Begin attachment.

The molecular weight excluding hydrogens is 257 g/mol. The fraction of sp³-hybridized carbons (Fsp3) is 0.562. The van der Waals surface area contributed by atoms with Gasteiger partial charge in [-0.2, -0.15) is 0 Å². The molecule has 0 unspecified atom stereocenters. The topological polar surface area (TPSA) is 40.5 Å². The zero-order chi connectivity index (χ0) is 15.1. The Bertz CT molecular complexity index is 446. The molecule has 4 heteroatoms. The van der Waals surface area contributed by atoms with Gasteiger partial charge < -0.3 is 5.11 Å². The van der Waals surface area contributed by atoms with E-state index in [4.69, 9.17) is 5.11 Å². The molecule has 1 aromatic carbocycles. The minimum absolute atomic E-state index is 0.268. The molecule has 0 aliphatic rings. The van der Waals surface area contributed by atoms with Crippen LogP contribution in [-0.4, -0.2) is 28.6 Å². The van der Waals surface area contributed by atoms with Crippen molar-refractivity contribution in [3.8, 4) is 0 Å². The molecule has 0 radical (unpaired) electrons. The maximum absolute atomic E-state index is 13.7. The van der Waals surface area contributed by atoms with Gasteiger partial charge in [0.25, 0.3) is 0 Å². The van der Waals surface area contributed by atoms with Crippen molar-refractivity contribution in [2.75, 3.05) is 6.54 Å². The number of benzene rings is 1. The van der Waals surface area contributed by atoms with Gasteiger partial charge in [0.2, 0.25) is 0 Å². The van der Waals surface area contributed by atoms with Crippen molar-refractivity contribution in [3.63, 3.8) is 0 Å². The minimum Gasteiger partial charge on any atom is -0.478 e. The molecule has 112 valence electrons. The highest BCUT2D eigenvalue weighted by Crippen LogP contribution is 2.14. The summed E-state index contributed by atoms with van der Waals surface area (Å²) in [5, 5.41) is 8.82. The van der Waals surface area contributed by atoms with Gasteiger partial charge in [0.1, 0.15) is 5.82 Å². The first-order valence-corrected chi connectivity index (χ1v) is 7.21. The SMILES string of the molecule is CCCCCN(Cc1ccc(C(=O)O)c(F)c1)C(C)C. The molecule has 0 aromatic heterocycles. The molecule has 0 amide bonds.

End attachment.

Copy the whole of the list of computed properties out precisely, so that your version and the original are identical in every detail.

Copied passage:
The molecular weight excluding hydrogens is 257 g/mol. The fraction of sp³-hybridized carbons (Fsp3) is 0.562. The van der Waals surface area contributed by atoms with Gasteiger partial charge in [-0.2, -0.15) is 0 Å². The molecule has 0 unspecified atom stereocenters. The topological polar surface area (TPSA) is 40.5 Å². The zero-order chi connectivity index (χ0) is 15.1. The Bertz CT molecular complexity index is 446. The molecule has 4 heteroatoms. The van der Waals surface area contributed by atoms with Gasteiger partial charge < -0.3 is 5.11 Å². The van der Waals surface area contributed by atoms with E-state index in [4.69, 9.17) is 5.11 Å². The molecule has 1 aromatic carbocycles. The minimum absolute atomic E-state index is 0.268. The molecule has 0 aliphatic rings. The van der Waals surface area contributed by atoms with Crippen LogP contribution in [-0.4, -0.2) is 28.6 Å². The van der Waals surface area contributed by atoms with Crippen molar-refractivity contribution in [3.8, 4) is 0 Å². The molecule has 0 radical (unpaired) electrons. The maximum absolute atomic E-state index is 13.7. The van der Waals surface area contributed by atoms with Gasteiger partial charge in [0.25, 0.3) is 0 Å². The van der Waals surface area contributed by atoms with Crippen molar-refractivity contribution in [2.75, 3.05) is 6.54 Å². The number of benzene rings is 1. The van der Waals surface area contributed by atoms with Gasteiger partial charge in [0.2, 0.25) is 0 Å². The van der Waals surface area contributed by atoms with Crippen molar-refractivity contribution in [3.63, 3.8) is 0 Å². The minimum Gasteiger partial charge on any atom is -0.478 e. The molecule has 112 valence electrons. The highest BCUT2D eigenvalue weighted by Crippen LogP contribution is 2.14. The summed E-state index contributed by atoms with van der Waals surface area (Å²) in [5, 5.41) is 8.82. The van der Waals surface area contributed by atoms with Gasteiger partial charge in [0.1, 0.15) is 5.82 Å². The first-order valence-corrected chi connectivity index (χ1v) is 7.21. The SMILES string of the molecule is CCCCCN(Cc1ccc(C(=O)O)c(F)c1)C(C)C. The molecule has 0 aromatic heterocycles. The molecule has 0 amide bonds.